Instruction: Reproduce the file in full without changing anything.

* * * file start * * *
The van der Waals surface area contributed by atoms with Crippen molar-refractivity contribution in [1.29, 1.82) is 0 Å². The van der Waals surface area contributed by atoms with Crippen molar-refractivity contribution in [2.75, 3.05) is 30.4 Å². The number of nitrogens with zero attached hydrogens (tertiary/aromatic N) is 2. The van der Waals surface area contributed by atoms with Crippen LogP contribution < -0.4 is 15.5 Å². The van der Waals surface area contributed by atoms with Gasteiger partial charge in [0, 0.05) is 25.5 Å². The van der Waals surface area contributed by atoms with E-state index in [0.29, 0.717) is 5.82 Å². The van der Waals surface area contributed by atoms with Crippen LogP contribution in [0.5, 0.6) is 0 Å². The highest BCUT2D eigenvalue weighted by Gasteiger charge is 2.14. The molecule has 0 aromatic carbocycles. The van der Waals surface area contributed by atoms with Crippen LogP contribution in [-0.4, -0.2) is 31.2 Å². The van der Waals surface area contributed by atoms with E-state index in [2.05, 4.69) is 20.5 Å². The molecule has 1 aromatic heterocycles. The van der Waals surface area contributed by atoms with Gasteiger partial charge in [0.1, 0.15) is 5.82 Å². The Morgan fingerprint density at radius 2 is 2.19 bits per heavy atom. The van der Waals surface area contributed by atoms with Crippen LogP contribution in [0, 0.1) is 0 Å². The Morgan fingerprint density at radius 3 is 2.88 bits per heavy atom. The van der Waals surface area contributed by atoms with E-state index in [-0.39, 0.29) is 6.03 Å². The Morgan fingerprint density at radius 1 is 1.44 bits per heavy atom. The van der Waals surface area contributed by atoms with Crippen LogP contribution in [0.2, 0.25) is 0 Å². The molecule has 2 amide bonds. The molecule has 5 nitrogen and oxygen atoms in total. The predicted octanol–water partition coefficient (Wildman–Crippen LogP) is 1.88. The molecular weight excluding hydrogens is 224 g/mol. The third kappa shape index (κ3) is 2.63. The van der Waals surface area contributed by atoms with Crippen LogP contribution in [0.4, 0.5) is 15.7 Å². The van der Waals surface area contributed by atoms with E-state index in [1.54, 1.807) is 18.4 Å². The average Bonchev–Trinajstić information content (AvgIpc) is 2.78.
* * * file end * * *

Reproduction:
The van der Waals surface area contributed by atoms with Crippen molar-refractivity contribution in [1.29, 1.82) is 0 Å². The van der Waals surface area contributed by atoms with Crippen molar-refractivity contribution in [2.75, 3.05) is 30.4 Å². The number of nitrogens with zero attached hydrogens (tertiary/aromatic N) is 2. The van der Waals surface area contributed by atoms with Crippen LogP contribution < -0.4 is 15.5 Å². The van der Waals surface area contributed by atoms with Gasteiger partial charge in [0, 0.05) is 25.5 Å². The van der Waals surface area contributed by atoms with E-state index in [0.29, 0.717) is 5.82 Å². The van der Waals surface area contributed by atoms with Crippen LogP contribution in [0.5, 0.6) is 0 Å². The highest BCUT2D eigenvalue weighted by Gasteiger charge is 2.14. The molecule has 0 aromatic carbocycles. The van der Waals surface area contributed by atoms with Crippen LogP contribution in [-0.4, -0.2) is 31.2 Å². The van der Waals surface area contributed by atoms with E-state index in [2.05, 4.69) is 20.5 Å². The molecule has 1 aromatic heterocycles. The van der Waals surface area contributed by atoms with Gasteiger partial charge in [0.1, 0.15) is 5.82 Å². The Morgan fingerprint density at radius 2 is 2.19 bits per heavy atom. The van der Waals surface area contributed by atoms with Crippen LogP contribution in [0, 0.1) is 0 Å². The Morgan fingerprint density at radius 3 is 2.88 bits per heavy atom. The van der Waals surface area contributed by atoms with E-state index in [-0.39, 0.29) is 6.03 Å². The Morgan fingerprint density at radius 1 is 1.44 bits per heavy atom. The van der Waals surface area contributed by atoms with Crippen LogP contribution in [0.2, 0.25) is 0 Å². The molecule has 2 amide bonds. The molecule has 5 nitrogen and oxygen atoms in total. The predicted octanol–water partition coefficient (Wildman–Crippen LogP) is 1.88. The molecular weight excluding hydrogens is 224 g/mol. The third kappa shape index (κ3) is 2.63. The van der Waals surface area contributed by atoms with Crippen LogP contribution in [0.4, 0.5) is 15.7 Å². The van der Waals surface area contributed by atoms with E-state index in [1.54, 1.807) is 18.4 Å². The average Bonchev–Trinajstić information content (AvgIpc) is 2.78.